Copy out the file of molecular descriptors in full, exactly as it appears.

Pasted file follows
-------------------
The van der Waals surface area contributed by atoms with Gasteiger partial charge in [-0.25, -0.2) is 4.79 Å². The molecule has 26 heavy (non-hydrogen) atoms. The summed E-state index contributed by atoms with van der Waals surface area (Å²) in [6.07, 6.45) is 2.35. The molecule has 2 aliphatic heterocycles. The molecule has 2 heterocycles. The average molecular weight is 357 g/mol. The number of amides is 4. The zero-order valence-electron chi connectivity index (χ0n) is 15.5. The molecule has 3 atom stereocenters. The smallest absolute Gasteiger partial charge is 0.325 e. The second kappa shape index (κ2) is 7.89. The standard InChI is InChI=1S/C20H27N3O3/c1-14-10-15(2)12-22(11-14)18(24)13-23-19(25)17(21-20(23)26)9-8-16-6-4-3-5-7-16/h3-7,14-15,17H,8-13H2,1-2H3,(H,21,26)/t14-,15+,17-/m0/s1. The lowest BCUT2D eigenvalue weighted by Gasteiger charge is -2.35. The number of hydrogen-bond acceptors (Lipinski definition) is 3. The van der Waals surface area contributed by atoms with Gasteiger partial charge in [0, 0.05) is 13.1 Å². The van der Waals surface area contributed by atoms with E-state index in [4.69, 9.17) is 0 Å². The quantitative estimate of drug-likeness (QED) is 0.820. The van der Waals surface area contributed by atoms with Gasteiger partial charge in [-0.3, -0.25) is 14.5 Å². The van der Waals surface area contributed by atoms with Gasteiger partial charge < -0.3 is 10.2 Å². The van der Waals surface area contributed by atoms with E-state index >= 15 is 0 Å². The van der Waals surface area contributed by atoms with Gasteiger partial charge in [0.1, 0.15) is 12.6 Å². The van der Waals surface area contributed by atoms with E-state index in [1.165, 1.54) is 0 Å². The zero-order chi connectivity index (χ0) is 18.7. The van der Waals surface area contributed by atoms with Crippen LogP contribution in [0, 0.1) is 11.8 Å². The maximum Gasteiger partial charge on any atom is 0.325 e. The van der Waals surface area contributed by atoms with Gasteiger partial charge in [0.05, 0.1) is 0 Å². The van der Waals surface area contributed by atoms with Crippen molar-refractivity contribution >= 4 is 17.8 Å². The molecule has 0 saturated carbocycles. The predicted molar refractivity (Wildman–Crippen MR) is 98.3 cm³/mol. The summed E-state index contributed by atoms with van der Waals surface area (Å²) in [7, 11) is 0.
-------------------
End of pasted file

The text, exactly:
The van der Waals surface area contributed by atoms with Gasteiger partial charge in [-0.25, -0.2) is 4.79 Å². The molecule has 26 heavy (non-hydrogen) atoms. The summed E-state index contributed by atoms with van der Waals surface area (Å²) in [6.07, 6.45) is 2.35. The molecule has 2 aliphatic heterocycles. The molecule has 2 heterocycles. The average molecular weight is 357 g/mol. The number of amides is 4. The zero-order valence-electron chi connectivity index (χ0n) is 15.5. The molecule has 3 atom stereocenters. The smallest absolute Gasteiger partial charge is 0.325 e. The second kappa shape index (κ2) is 7.89. The standard InChI is InChI=1S/C20H27N3O3/c1-14-10-15(2)12-22(11-14)18(24)13-23-19(25)17(21-20(23)26)9-8-16-6-4-3-5-7-16/h3-7,14-15,17H,8-13H2,1-2H3,(H,21,26)/t14-,15+,17-/m0/s1. The lowest BCUT2D eigenvalue weighted by Gasteiger charge is -2.35. The number of hydrogen-bond acceptors (Lipinski definition) is 3. The van der Waals surface area contributed by atoms with Gasteiger partial charge in [0, 0.05) is 13.1 Å². The van der Waals surface area contributed by atoms with E-state index in [4.69, 9.17) is 0 Å². The quantitative estimate of drug-likeness (QED) is 0.820. The van der Waals surface area contributed by atoms with Gasteiger partial charge in [-0.3, -0.25) is 14.5 Å². The van der Waals surface area contributed by atoms with Gasteiger partial charge < -0.3 is 10.2 Å². The van der Waals surface area contributed by atoms with E-state index >= 15 is 0 Å². The van der Waals surface area contributed by atoms with Gasteiger partial charge in [0.1, 0.15) is 12.6 Å². The van der Waals surface area contributed by atoms with E-state index in [1.165, 1.54) is 0 Å². The zero-order chi connectivity index (χ0) is 18.7. The van der Waals surface area contributed by atoms with Crippen LogP contribution in [0, 0.1) is 11.8 Å². The maximum Gasteiger partial charge on any atom is 0.325 e. The van der Waals surface area contributed by atoms with Gasteiger partial charge in [0.05, 0.1) is 0 Å². The van der Waals surface area contributed by atoms with Crippen molar-refractivity contribution >= 4 is 17.8 Å². The molecule has 0 saturated carbocycles. The predicted molar refractivity (Wildman–Crippen MR) is 98.3 cm³/mol. The summed E-state index contributed by atoms with van der Waals surface area (Å²) in [7, 11) is 0.